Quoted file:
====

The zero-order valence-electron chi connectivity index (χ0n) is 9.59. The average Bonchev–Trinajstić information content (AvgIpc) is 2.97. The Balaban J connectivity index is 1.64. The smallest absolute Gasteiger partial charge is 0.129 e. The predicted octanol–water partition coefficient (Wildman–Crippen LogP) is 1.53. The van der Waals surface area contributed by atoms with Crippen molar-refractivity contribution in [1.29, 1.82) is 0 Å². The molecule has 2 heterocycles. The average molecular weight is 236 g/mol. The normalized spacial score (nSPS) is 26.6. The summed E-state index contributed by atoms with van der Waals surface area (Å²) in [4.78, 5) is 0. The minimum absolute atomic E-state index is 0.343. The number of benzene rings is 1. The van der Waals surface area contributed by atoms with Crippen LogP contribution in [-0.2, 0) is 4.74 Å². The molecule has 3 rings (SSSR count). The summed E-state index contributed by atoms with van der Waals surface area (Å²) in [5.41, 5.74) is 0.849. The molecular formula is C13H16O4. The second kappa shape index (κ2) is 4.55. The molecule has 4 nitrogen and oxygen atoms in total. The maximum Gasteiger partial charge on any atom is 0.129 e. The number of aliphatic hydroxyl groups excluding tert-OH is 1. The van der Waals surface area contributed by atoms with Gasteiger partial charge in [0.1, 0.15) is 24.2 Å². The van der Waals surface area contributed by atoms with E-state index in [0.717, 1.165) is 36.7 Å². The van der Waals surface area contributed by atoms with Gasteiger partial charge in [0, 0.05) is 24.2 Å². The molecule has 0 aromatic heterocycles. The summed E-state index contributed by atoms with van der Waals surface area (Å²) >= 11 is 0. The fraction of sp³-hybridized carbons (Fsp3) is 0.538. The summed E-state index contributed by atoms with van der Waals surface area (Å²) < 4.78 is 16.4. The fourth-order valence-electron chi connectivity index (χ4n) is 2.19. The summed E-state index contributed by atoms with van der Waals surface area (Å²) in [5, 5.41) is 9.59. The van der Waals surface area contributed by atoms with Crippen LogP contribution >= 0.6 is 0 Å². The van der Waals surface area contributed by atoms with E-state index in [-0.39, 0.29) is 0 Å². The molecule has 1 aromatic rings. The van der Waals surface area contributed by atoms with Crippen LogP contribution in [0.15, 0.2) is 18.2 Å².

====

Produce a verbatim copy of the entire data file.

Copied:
The zero-order valence-electron chi connectivity index (χ0n) is 9.59. The average Bonchev–Trinajstić information content (AvgIpc) is 2.97. The Balaban J connectivity index is 1.64. The smallest absolute Gasteiger partial charge is 0.129 e. The predicted octanol–water partition coefficient (Wildman–Crippen LogP) is 1.53. The van der Waals surface area contributed by atoms with Crippen molar-refractivity contribution in [1.29, 1.82) is 0 Å². The molecule has 2 heterocycles. The average molecular weight is 236 g/mol. The normalized spacial score (nSPS) is 26.6. The summed E-state index contributed by atoms with van der Waals surface area (Å²) in [4.78, 5) is 0. The minimum absolute atomic E-state index is 0.343. The number of benzene rings is 1. The van der Waals surface area contributed by atoms with Crippen LogP contribution in [-0.2, 0) is 4.74 Å². The molecule has 3 rings (SSSR count). The summed E-state index contributed by atoms with van der Waals surface area (Å²) in [5.41, 5.74) is 0.849. The molecular formula is C13H16O4. The second kappa shape index (κ2) is 4.55. The molecule has 4 nitrogen and oxygen atoms in total. The maximum Gasteiger partial charge on any atom is 0.129 e. The number of aliphatic hydroxyl groups excluding tert-OH is 1. The van der Waals surface area contributed by atoms with Gasteiger partial charge in [0.1, 0.15) is 24.2 Å². The van der Waals surface area contributed by atoms with E-state index in [0.717, 1.165) is 36.7 Å². The van der Waals surface area contributed by atoms with Gasteiger partial charge in [0, 0.05) is 24.2 Å². The molecule has 0 aromatic heterocycles. The summed E-state index contributed by atoms with van der Waals surface area (Å²) >= 11 is 0. The fraction of sp³-hybridized carbons (Fsp3) is 0.538. The summed E-state index contributed by atoms with van der Waals surface area (Å²) < 4.78 is 16.4. The fourth-order valence-electron chi connectivity index (χ4n) is 2.19. The summed E-state index contributed by atoms with van der Waals surface area (Å²) in [5, 5.41) is 9.59. The van der Waals surface area contributed by atoms with Crippen LogP contribution >= 0.6 is 0 Å². The van der Waals surface area contributed by atoms with E-state index in [-0.39, 0.29) is 0 Å². The molecule has 1 aromatic rings. The van der Waals surface area contributed by atoms with Crippen LogP contribution in [0.15, 0.2) is 18.2 Å².